Another benefit of lifelong learning is the chance to get acquainted with others in your age range who share your interests. Even if your peers in ongoing education courses don’t become close chums, the opportunity to interact with others provides a degree of socialization that can help improve your sense of connectivity and belonging in your community.
Staying active and healthy
Getting up and out of your home to participate in lifelong learning activities is an easy way to add some physical activity into your day. If your class involves movement, such as learning yoga or stretching techniques, the health benefits are more obvious. However, research has shown that there are health benefits to less physical learning, too.
For example, a study conducted at the University of Sussex showed that reading can reduce stress by as much as 68%, which in turn is good for your heart health and reduces your risk of heart attack or stroke. Lower stress also translates into stronger immune systems and improved mental health.
Explore nearby options
Once you’ve considered which benefits of lifelong learning are most appealing, you’re on your way to finding the right ongoing education program for you. The next step is to begin researching which courses and options are available to you.
Local learning institutions
If you live in an area with a college, trade school or university nearby, you may have access to the school’s regular curriculum, community learning courses or even special programs designed for older adults.
In Holland, Michigan, for example, the Hope Academy of Senior Professionals at Hope College offers class audits along with specific programming for adults ages 55 and up. In addition to special social, cultural, educational and recreational events, the program offers courses in fine arts, social sciences, humanities, science, medicine and technology; these vary from single sessions to up to eight weeks.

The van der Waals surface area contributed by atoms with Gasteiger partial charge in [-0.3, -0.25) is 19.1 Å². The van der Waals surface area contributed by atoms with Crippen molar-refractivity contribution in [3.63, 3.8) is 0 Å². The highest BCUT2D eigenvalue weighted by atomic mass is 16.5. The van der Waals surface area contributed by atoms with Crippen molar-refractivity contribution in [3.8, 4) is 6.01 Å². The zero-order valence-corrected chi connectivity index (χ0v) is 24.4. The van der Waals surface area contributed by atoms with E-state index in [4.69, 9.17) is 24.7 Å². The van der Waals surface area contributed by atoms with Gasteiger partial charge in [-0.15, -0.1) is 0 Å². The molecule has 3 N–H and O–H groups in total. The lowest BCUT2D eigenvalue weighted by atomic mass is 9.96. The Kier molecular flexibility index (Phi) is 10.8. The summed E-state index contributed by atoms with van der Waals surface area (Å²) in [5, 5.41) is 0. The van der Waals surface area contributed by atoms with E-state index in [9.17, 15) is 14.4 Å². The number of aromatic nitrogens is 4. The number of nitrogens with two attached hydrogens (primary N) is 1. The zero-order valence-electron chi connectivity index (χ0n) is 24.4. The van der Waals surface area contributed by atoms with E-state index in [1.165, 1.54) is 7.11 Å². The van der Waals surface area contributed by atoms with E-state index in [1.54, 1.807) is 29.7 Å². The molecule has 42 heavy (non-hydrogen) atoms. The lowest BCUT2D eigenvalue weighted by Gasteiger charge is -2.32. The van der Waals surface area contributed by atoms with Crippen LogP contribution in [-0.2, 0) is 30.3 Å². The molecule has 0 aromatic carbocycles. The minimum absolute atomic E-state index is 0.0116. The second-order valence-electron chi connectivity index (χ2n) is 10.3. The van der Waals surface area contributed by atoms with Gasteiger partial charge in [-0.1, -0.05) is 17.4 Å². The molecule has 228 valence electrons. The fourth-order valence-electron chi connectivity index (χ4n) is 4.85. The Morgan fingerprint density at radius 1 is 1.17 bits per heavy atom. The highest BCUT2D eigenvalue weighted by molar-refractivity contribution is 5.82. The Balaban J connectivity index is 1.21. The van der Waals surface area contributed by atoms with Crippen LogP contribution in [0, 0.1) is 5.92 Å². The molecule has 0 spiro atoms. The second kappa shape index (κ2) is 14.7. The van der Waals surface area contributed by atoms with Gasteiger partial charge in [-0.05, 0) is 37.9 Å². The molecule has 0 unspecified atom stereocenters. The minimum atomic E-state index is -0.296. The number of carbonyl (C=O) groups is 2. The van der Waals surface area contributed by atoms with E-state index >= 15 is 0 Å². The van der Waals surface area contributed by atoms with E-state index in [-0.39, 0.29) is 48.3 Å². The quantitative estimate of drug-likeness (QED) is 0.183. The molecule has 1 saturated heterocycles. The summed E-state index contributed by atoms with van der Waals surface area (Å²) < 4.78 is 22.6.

Numerous Freedom Village residents attend classes through the program, whether they rely on transportation provided by the community or enjoy some fresh air while walking a couple of blocks to the campus.
Many senior living communities offer robust activity calendars designed to deliver learning opportunities for older adults. Classes include everything from low-impact aerobics and dancing to birdwatching and interactive lectures. If your community calendar doesn’t offer anything on the subject you’re interested in exploring, the activities director can be an excellent resource to help you find what you need (or maybe even get it added to a future calendar!). Or it may be worth sitting in on a class or two that didn’t initially catch your eye; you never know when trying something new might expose a passion you never knew existed.
Local libraries can be a treasure-trove of learning opportunities with workshops and multi session classes offered in person or even online. In Holland, Michigan, the Herrick District Library provides comprehensive access to historical stories and information about the area, as well as online training modules for everything from DIY craft projects to video tutorials on software, social networking, languages and more. Many library resources can be accessed remotely as well as in the local branch, so you can still make use of all of the information even when you’re not able to visit in person due to weather or other limitations.
If there’s a specific subject or topic that has captured your attention, there may be an organization or association created just for people who share your interest and passion. You can search online for these groups and explore their websites to find what learning resources they offer. There may be how-to sessions, guest lectures or other activities available. Some of these organizations will have local chapters where you can access their learning resources and interact with like-minded peers in person; in other cases, you may be able to access the programming online.
Lifelong learning doesn’t have to be formal or structured; it can be an independent pursuit that you take on yourself. Getting started can be as simple as identifying an area of interest and dedicating yourself to learning more. Research on your computer, books from the library or bookstore, and video or hands-on tutorials can all be quite effective in helping you achieve your learning goals and reaping the mental and physical benefits associated with education for older adults.
At Freedom Village, we offer engaging monthly events to help our seniors stay active mentally and physically. Explore our senior living community and continuing education opportunities in Holland, Michigan.